WayForward: Local food pantries issue call to action, “Dane County, we need your help.”

MADISON – A coalition of 36 Dane County food pantries released a letter to the community on Tuesday, sounding an alarm about the rising number of people facing food insecurity and the need for both immediate support and longer-term solutions to the challenges of distributing enough food to meet the growing need.

The letter, published as a full-page ad in Tuesday’s print edition of the Wisconsin State Journal, begins: “Dane County, we need your help.” The cost of the ad was co-sponsored by United Way of Dane County and the newspaper.

“As Dane County food pantries, we serve thousands of people in our community each day. Our shared mission is to make sure our neighbors don’t face hunger,” the letter said. “But we are facing a serious challenge.”

The food pantries also held a press conference Tuesday morning at the state Capitol, where they were scheduled to be joined by local officials and community leaders, including Madison Mayor Satya Rhodes-Conway, Janel Heinrich, Executive Director – Public Health Madison & Dane County, state legislators, county supervisors, and other invited guests.

“Because of the urgency of the situation, we are coming together for the first time as food pantries to make our community aware of the challenges we face in meeting the need,” said Ellen Carlson, Executive Director for WayForward Resources. “Our current resources can only stretch so far.”

Their call to action comes as visits to many pantries in the fastest-growing county in Wisconsin have more than doubled in the past two years. The result of this increased need is pantries are spending more money on food than ever before as the options they have to keep shelves stocked “continue to shift and are more limited than they were just a few years ago,” the letter said. The pantries stress that buying food in bulk is more expensive now and the traditional suppliers of free food for pantries can’t keep up with the demand.

“The dual effect of the high cost of food and more people needing help poses a significant challenge to all local pantries,” Julie Bennett, CEO & Executive Director at the Society of St. Vincent de Paul — Madison, said. “This is the mission we’re called to — to help people in need. Our hope is that more people in Dane County will join us by giving what they can this month, next month, and into the future. This is a long term issue we can only address together.”

Pantry leaders said the pressure will rise in the coming weeks as kids have less access to free food with schools out for the summer.

Millions of people in this country are just one job loss or health emergency away from hunger,” said Marcia Kasieta, Business Director of Badger Prairie Needs Network in Verona. “Food insecurity in Dane County is real and as the region grows so does the demand for food pantry services. Pantries are working double-time to address this increase.”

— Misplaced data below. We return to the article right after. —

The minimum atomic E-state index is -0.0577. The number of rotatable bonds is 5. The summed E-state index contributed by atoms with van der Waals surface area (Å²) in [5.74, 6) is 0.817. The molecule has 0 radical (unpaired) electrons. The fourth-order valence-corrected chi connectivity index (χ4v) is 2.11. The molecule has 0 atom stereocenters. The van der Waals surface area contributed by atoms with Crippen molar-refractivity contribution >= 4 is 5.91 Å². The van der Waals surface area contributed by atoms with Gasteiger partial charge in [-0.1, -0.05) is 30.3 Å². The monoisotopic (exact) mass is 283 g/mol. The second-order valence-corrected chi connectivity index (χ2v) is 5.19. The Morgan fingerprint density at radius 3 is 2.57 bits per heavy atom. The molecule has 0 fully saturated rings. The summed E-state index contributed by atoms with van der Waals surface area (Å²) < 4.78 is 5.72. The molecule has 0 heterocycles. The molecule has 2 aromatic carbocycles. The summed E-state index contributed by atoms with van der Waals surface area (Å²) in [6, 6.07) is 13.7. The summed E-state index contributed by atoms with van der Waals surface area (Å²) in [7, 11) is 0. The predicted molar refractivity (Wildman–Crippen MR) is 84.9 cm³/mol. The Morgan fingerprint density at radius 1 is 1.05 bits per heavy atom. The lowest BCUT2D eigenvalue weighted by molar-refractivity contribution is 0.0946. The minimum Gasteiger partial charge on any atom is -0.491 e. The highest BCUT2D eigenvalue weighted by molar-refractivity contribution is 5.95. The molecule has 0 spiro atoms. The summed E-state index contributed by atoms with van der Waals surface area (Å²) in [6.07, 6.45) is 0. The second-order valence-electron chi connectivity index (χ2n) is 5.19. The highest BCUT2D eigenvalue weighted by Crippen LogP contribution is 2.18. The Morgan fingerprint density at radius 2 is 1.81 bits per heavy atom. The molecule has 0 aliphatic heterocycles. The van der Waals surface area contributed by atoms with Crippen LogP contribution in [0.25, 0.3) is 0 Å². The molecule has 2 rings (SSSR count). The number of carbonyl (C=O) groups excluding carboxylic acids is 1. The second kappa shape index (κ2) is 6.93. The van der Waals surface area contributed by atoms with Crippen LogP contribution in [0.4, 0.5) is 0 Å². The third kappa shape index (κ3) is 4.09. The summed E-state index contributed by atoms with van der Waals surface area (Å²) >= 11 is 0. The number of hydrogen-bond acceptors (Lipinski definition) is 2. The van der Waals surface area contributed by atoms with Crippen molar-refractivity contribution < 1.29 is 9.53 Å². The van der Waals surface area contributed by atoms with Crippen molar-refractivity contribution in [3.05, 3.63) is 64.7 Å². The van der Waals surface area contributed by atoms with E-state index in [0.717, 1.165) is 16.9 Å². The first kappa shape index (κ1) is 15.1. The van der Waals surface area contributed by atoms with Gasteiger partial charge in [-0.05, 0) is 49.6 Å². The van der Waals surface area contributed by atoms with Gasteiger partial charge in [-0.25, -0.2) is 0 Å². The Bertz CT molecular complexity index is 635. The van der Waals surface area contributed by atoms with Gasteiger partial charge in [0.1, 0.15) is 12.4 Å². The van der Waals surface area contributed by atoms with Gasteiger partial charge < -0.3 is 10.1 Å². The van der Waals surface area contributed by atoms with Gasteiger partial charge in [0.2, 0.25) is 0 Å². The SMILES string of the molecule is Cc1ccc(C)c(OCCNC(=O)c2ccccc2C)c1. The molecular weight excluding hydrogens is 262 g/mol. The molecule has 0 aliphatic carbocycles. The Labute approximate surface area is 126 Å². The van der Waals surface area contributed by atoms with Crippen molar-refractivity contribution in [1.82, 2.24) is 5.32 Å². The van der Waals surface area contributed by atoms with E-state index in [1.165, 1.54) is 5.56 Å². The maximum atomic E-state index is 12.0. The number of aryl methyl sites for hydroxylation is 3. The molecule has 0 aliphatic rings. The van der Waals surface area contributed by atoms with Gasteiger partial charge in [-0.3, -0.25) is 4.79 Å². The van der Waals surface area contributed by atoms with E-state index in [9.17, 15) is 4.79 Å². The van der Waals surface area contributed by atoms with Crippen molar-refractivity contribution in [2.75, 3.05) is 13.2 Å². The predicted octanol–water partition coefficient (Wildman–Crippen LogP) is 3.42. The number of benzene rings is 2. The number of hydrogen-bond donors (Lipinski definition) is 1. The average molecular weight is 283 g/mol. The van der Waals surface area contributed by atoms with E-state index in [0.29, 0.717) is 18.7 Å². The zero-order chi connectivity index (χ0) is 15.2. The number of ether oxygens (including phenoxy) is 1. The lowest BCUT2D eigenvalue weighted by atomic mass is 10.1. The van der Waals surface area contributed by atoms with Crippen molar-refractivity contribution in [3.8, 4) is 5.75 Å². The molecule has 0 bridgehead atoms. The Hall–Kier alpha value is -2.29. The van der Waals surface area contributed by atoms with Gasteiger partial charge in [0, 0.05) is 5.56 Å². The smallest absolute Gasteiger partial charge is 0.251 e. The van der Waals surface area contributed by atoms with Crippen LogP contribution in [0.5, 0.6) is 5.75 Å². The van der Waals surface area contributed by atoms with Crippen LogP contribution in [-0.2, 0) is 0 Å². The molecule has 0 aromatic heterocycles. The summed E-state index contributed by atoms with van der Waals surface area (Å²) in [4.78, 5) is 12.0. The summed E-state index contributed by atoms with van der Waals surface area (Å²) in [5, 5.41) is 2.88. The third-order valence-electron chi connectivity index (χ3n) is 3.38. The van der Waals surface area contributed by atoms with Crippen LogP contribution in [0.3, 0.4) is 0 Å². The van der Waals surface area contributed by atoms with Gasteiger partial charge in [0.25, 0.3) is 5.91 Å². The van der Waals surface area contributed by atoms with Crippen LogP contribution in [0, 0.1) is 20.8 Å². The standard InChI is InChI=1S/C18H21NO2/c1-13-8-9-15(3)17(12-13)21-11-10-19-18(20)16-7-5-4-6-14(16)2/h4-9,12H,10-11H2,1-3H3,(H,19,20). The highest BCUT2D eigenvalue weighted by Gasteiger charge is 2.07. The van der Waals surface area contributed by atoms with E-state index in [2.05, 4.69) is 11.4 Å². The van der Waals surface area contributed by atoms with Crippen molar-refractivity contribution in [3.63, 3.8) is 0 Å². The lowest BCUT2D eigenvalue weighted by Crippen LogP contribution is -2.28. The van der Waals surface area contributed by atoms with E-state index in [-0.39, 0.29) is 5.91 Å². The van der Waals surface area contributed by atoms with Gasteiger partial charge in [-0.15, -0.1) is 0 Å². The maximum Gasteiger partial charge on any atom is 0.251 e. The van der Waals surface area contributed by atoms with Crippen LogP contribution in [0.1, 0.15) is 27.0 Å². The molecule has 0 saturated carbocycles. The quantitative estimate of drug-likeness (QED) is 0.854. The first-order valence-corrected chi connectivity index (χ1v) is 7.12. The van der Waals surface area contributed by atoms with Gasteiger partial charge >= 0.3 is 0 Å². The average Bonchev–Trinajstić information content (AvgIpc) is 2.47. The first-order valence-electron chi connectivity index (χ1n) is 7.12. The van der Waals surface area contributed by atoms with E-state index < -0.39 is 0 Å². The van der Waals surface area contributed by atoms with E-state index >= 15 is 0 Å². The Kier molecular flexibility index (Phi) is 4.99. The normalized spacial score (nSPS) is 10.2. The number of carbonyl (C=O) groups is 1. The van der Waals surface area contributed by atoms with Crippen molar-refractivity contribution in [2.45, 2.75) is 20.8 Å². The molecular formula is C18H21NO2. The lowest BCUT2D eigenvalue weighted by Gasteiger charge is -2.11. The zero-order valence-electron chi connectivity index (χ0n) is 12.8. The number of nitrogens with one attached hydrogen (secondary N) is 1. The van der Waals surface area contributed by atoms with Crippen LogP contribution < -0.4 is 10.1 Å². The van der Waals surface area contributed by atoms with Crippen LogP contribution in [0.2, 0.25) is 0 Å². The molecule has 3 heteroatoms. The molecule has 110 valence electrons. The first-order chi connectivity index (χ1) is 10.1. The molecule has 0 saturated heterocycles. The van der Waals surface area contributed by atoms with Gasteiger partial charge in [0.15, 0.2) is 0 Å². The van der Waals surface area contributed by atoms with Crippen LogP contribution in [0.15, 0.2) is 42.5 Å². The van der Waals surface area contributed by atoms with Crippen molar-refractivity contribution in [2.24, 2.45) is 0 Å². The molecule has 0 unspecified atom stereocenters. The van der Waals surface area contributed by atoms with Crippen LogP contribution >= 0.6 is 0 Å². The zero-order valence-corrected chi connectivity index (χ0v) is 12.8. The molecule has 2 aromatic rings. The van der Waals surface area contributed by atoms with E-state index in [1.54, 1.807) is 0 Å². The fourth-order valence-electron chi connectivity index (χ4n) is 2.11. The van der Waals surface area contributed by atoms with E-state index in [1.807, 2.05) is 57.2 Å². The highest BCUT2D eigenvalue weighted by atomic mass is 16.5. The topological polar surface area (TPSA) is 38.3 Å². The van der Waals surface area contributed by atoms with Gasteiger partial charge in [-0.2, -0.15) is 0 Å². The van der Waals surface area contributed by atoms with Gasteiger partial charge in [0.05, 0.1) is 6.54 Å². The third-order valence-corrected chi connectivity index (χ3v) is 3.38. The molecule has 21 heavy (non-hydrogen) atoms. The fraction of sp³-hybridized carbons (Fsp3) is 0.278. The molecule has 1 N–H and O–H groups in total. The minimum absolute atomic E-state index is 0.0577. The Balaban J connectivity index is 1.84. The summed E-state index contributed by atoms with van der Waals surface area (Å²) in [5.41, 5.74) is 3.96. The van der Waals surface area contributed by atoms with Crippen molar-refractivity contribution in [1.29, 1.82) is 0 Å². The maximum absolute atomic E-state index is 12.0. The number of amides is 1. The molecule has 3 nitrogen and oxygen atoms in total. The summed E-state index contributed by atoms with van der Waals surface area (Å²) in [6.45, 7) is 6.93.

The food pantries’ letter explained what is driving demand, including higher food prices, dramatic increases in rent and the fact that federal assistance that helped people make ends meet during the pandemic is gone. The most recent data on food insecurity in Dane County shows an increase in people not having enough to eat and not knowing where their next meal is coming from. According to the Mind the Meal Gap reportrecently released by Feeding America, nearly 13% of kids in Dane County were food insecure in 2022, up from 7.5% in 2021. That increase was even before local pantries started seeing sharp upticks in demand.

“It is increasingly hard for families to make ends meet, and with very little government support for families post-pandemic, we are continuing to see more and more households turning to food pantries for help,” said Catie Badsing, Manager of Food Security Programs for the Sun Prairie Food Pantry at Sunshine Place. “Pantries are spending more on food than ever before to keep our shelves stocked.”

There is not a quick or easy fix to food insecurity and the structural and economic factors that drive it, according to the letter. But pantries say this is “a critical moment for us to come together for our neighbors. There are a number of immediate actions people in our community can take to support local pantries in meeting the need, including:

-Organize a food drive for your local pantry

-Look at your own budget to figure out how much you can donate to your local pantry to support neighbors in need; give monthly if you can to provide a steady stream of support.

-Reach out to your local pantry and ask what food items they need most and buy those items to donate when you go to the grocery store.

-Volunteer your time. There are a variety of opportunities to get more involved in helping food pantries support the community.

Community support is how pantries are able to serve thousands of people in need every day, but we need more people to join our mission,” said Rhonda Adams, Executive Director of The River Food Pantry. “There are things people can do right now — donations of money, food, and volunteer support are vital to helping us meet this record need. We believe our community has the power and resources to help ensure local pantries can continue to be there for our neighbors who rely on us to feed themselves and their families.”

Pantries also urged local, county, state, and federal officials, as well as other community leaders, to help find long-term solutions to food insecurity.

“Our pantries are not failing, quite the contrary,” said Letesha Nelson, President and Executive Director, Goodman Community Center. “Our pantries are collectively stepping up, but our efforts are not sustainable without more help given our current infrastructure that relies heavily on in-kind donations and volunteer participation.”